What are the options for mobile enabling my website?
If you are thinking of expanding your online sales channels beyond a desktop website, then you need to be thinking about mobile enabling your website. Before you do so its worth asking some questions: Is the cost of a mobile website justifiable? And if yes then what are the options?
The Monetate Q1 2013 Ecommerce Quarterly gives insight on smartphone vs. tablet vs. desktop share of audience for large eCommerce brands. From the graph below you can see that tablet and smartphone use nearly doubled in a year based on 500 million visits for these retail clients. Mobile share is now around 25% on average.
With the rapid expansion of mobile web browsing and mobile shopping, it is becoming critical for retailers to provide an easy to use mobile shopping experience for their customers.
The fastest way to work out your mobile traffic demand is to look at your web analytics. Analytics tools such as Google Analytics allow you to see what proportion of your traffic comes from mobile phones. You can even see which device or operating systems the traffic comes from. If a significant amount of traffic is coming from mobile phones then you are potentially loosing sales due to the fact that your website is not optimised for mobile and hence not convenient for completing a purchase.
Mobile enabling your e-commerce business can be done in different ways:
1. Mobile website: A mobile website is the mobile version of your desktop site. Typically the way it works is the mobile website is a subdomain of your desktop site. When users accesses your website from a smartphone, they are automatically re-directed to the mobile website address, for example, m.yourdomain.com. If you type the website address of most of the large retailers such as Tesco or John Lewis, you will see that you are automatically redirected to the mobile version of the site which is easy to view and use in a smartphone.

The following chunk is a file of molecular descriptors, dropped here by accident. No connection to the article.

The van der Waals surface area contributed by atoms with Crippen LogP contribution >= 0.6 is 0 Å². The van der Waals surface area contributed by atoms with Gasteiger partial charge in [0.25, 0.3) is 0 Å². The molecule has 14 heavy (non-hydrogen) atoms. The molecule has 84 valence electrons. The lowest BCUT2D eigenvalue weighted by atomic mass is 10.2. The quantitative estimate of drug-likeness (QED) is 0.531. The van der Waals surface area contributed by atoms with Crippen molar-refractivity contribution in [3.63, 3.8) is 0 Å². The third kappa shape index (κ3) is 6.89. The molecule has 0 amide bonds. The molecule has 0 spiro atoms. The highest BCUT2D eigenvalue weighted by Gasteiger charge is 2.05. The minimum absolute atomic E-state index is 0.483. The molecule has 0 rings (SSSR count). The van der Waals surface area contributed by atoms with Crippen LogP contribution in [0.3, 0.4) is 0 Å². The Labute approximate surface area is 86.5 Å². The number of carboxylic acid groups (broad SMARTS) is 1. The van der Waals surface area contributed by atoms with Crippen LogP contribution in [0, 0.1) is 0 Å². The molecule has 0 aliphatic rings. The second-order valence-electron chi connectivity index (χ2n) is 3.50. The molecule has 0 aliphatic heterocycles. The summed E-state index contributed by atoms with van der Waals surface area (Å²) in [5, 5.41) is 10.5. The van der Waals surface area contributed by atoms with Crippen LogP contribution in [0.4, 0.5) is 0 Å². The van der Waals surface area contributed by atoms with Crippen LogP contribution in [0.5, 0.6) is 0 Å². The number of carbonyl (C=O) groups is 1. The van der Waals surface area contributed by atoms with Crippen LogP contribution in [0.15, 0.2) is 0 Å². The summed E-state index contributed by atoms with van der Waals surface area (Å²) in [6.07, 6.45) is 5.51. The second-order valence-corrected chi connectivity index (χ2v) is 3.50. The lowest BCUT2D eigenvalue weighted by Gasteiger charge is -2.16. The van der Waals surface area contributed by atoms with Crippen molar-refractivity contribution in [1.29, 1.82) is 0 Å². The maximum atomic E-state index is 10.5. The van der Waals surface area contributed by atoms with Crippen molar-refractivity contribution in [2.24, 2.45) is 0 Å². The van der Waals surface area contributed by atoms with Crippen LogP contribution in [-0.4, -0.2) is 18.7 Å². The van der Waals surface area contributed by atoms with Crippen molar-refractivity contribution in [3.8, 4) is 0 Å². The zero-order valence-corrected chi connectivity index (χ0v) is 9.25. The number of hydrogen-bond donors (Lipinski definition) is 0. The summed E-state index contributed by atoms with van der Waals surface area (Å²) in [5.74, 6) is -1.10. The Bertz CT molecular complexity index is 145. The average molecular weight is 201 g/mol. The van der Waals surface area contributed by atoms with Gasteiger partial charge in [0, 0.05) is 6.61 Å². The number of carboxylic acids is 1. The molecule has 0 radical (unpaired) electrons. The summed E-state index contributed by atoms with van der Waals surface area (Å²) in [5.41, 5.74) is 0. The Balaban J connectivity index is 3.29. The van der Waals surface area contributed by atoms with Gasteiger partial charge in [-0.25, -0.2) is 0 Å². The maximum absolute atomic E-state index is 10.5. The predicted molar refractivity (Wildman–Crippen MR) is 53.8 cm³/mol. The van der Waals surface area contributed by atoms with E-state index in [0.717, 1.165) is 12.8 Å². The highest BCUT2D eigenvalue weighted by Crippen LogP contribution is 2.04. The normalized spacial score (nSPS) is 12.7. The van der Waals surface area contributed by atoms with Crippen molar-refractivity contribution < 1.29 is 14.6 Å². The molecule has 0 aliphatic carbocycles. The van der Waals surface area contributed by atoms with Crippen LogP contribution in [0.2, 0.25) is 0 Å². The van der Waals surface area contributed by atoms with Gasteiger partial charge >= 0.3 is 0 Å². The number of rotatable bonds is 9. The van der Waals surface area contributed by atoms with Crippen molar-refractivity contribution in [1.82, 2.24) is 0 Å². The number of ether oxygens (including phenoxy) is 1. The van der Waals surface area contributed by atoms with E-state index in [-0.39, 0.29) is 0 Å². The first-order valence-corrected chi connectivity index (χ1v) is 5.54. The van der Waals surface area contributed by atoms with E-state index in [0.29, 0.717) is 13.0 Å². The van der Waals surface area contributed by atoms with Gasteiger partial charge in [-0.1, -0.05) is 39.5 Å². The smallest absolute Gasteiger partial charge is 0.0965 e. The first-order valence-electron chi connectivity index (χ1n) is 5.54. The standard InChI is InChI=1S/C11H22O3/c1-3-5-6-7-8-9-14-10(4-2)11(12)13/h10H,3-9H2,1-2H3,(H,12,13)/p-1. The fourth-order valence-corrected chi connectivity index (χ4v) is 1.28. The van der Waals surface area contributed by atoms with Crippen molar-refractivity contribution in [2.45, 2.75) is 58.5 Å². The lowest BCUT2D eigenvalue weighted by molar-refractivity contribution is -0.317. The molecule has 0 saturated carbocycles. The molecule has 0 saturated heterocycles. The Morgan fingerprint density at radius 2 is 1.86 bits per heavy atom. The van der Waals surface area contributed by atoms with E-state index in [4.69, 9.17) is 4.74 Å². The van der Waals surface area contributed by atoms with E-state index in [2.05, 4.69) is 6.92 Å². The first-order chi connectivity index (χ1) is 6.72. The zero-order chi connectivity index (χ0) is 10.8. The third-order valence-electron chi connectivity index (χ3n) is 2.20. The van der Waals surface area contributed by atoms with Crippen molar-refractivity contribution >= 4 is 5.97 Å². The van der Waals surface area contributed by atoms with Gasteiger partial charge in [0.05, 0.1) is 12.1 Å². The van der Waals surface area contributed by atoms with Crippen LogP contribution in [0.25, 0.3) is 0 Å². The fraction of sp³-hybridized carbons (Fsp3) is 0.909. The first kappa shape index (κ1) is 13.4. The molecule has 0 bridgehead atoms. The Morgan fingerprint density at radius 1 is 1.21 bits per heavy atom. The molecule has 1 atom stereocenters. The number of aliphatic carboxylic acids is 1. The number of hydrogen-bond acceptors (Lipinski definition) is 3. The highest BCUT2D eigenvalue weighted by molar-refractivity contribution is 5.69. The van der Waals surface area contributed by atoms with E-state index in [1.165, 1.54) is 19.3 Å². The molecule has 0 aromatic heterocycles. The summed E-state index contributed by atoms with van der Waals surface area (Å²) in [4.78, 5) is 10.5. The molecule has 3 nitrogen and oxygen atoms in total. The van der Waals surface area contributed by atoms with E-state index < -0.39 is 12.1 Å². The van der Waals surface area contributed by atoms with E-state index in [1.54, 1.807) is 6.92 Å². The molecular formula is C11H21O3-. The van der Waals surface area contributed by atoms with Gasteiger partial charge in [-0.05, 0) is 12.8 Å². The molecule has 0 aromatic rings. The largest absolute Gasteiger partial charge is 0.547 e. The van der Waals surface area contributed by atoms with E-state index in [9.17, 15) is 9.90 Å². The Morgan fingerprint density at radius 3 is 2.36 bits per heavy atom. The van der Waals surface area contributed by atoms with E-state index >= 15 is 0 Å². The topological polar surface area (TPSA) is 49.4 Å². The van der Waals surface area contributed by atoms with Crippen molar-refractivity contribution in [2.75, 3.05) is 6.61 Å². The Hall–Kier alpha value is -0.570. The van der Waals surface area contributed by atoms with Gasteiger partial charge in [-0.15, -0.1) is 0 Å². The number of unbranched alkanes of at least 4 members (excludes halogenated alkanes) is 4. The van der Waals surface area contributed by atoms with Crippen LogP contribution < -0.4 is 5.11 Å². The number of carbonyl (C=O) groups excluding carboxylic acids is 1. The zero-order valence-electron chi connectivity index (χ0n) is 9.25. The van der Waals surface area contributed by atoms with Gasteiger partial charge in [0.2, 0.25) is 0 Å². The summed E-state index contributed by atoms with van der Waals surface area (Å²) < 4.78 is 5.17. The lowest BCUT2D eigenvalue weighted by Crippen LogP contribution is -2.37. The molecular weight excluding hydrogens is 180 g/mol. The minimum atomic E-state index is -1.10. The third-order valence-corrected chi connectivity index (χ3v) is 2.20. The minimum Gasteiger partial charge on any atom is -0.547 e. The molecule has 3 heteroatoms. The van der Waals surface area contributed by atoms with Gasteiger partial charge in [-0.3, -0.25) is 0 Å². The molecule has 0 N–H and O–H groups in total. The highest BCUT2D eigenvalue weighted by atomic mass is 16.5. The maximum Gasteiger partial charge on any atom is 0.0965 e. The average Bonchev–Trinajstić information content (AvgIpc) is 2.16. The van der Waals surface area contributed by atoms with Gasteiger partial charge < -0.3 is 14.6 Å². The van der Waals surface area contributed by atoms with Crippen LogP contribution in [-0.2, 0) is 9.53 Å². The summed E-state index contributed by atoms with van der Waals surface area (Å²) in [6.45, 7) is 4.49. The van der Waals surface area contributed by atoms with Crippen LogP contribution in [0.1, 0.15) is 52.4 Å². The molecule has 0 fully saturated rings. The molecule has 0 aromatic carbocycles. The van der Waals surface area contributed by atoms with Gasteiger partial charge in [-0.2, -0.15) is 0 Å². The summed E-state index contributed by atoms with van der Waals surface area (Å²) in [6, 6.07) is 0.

2. Responsive design: if you are a small company and want to mobile enable your eCommerce website, this is probably the fastest and most cost effective way. Responsive design is relatively new and with advances in HTMLS and CSS technologies it is becoming increasingly popular. Responsive design means that your desktop site will adopt itself to different screen resolutions, which will make it easy to use on a small smartphone display. This means that unlike mobile website which has its own subdomain, a responsive website will have the same domain name as your website. The disadvantage of a responsive website is that since it is not specifically designed for mobile, the user interface is typically not as optimised for mobile as a mobile website.
3. Mobile apps: Retailers use mobile apps primarily for two different functions: brand promotion or selling of products. Benadryl for example has a free app that gives pollen forecast, which is good for brand awareness. The Benadryl app also has a buy now link which takes the user to a selection of affiliated shopping websites. Tesco on the other hand has an Android and iPhone app for grocery shopping. A mobile app can take full advantage of the native features of the smartphone and hence provide the best user experience. A mobile app however will be the most costly solution in terms of development costs and the fact that you will need both an iPhone and an Android app to cover most smartphones.
In next months article I will explain in more detail the pros and cons between responsive design and mobile websites.